We’re back in the USA! It’s less than three hours from Sidney to Friday Harbor so we barely had time to warm up the radars before we pulled in to the US Customs dock. Along the way we passed Spieden Island, which is privately owned. Years ago, the then owner imported a variety of exotic African antelopes to the island, and they were still there today. There were some wild-looking horns on some of the beasts, but despite being about as far from the Serengeti as they could be, they all seemed pretty happy to be grazing their breakfast on this beautiful summer day. It was another sign that we had emerged from the wilderness and were back to town.
Friday Harbor was hopping! Big boats, little boats, enormous ferries, high-speed catamarans, float planes, dinner cruises, whale-watchers; you name it and it was happening on the water. We were so grateful that the folks back at the NW Explorations office had made reservations for us.
Friday Harbor was hopping on shore, too. Bob and Cathy from Patos went to the whale museum, while the Discovery crew went in search of fresh blueberries. They found them, too, and we were all very glad they did. They showed up with the Discovery crew on little custard tarts for our four o’clock departure meeting. It is amazing to think that all these great people came together for the first time only three weeks ago, and that we have traveled the entire length of the British Columbia Coast together. It seems shocking to have a departure meeting, but tomorrow we’re back home to Bellingham at the end of our journey. The trip has gone so fast!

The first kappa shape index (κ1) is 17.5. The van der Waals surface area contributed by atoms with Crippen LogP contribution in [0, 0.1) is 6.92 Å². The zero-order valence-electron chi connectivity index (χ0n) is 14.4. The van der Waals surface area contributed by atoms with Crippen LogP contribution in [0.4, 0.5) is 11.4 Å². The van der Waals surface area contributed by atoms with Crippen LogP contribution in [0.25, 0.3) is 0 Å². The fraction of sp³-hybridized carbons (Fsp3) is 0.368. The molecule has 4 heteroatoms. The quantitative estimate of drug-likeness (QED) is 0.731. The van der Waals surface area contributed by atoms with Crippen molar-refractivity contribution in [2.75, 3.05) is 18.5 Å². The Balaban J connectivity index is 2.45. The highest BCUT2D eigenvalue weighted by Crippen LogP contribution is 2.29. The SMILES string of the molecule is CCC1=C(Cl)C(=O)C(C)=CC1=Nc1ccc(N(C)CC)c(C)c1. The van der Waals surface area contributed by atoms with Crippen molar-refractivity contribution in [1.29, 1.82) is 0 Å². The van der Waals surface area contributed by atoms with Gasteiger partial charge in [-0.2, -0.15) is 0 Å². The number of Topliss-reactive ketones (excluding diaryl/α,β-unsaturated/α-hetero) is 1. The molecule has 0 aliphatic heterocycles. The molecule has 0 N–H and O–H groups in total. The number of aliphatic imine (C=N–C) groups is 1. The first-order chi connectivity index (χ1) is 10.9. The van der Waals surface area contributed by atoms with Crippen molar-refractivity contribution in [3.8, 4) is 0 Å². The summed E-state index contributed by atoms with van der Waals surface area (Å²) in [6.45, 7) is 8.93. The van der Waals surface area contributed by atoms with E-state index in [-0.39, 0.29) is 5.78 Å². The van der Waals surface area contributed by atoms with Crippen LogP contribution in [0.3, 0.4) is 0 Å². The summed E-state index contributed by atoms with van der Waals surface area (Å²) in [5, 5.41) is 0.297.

Just at the head of the dock was a set of native-inspired carvings, one of which seemed an echo of our trip. The pole was a cougar and a woman reaching out to each other across a copper dome representing the world they share. It has been our great pleasure to share the nature of the inside passage this trip and it brought us fun, friendship, and learning. Not a bad way to spend three weeks!
A final naturalist note for the trip: a house sparrow in front of the U.S. Customs building in Friday Harbor became the 60th bird species recorded on this trip. We saw about 10% of all the breeding birds in North America. I hereby declare this to be a Mother Goose record, and challenge all future NW Explorations naturalists to see if they can find more!
2 thoughts on “Mother Goose 2019: Leg 8: Day 19: Sidney to Friday Harbor”
So glad to be a part of this cruise, fleet and record setting challenge. Although cruising without a naturalist such as Jordan would be fun, he made the event so much more memorable.
We are so glad that you joined us for Mother Goose 2019 on Leg 8! It certainly sounded like an amazing trip. We look forward to cruising with you more in the future!